See more from this Session: C03 Graduate Student Poster Competition
Monday, November 1, 2010
Long Beach Convention Center, Exhibit Hall BC, Lower Level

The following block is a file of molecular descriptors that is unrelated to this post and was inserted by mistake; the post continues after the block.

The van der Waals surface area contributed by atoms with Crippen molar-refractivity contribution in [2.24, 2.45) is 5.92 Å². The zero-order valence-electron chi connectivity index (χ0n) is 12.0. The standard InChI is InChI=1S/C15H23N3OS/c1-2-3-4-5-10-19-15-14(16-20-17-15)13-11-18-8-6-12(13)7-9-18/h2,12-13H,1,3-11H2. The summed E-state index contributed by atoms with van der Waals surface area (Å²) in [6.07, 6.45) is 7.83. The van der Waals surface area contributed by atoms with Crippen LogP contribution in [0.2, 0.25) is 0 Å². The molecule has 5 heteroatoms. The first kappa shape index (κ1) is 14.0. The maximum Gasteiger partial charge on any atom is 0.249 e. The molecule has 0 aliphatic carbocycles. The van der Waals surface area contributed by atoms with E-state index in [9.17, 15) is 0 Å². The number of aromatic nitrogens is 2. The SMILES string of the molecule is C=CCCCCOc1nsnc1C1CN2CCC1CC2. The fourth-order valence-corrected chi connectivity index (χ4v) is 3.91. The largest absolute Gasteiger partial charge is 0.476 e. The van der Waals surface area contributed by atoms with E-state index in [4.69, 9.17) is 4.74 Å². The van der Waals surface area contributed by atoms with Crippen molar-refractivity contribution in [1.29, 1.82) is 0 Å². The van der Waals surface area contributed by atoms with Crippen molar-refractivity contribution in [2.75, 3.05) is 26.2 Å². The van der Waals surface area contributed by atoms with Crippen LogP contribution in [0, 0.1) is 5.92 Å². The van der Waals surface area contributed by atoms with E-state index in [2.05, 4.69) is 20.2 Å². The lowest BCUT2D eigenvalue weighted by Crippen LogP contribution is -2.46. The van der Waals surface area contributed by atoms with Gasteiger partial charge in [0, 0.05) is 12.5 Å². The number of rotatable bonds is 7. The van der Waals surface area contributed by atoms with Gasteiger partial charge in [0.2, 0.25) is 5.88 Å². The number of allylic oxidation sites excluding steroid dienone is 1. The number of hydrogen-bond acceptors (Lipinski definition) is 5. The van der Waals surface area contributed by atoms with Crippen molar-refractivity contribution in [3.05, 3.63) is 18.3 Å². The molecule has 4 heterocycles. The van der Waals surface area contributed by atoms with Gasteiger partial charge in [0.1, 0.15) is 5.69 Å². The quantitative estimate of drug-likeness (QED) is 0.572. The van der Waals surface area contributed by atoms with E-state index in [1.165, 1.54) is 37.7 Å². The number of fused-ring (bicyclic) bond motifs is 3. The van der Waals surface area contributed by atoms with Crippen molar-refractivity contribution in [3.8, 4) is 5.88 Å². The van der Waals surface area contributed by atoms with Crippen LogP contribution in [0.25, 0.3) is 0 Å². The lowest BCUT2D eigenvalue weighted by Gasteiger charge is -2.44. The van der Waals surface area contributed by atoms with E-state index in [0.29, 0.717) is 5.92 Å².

The symbiotic relationship between soybean [Glycine max (L.) Merr.] and rhizobial bacteria such as Bradyrhizobium japonicum allows biological nitrogen fixation (BNF), which along with residual soil N, can meet the seasonal needs of a soybean crop. The widespread use of rhizobia inoculants to encourage BNF is not strongly supported by previous research. A high throughput, efficient method for quantifying rhizobia would be a valuable tool for assessing the need of inoculation on a case by case basis. Such a method is also needed for large-scale research on rhizobia populations in various environments and cropping systems. The objective of this study was to create a new method for quantifying soybean-specific rhizobia in the soil using quantitative (real-time) polymerase chain reaction (qPCR). Soil from 12 plots with presumably different rhizobia populations was collected from a long-term corn (Zea mays L.) -soybean rotation study near Arlington, WI and the most probable number (MPN) of rhizobia in the soil was determined. DNA from the soil was analyzed with qPCR using primers targeting the nodZ specificity gene for nodulation. The qPCR quantification was correlated to the MPN with a simple regression model. The relationship between MPN and qPCR was described by the equation CT =33.43-0.85(ln(MPN)), with an adjusted R2 of 0.88. These data allow for the prediction of soybean-associated rhizobia populations in the soil based on the qPCR analysis of extracted DNA.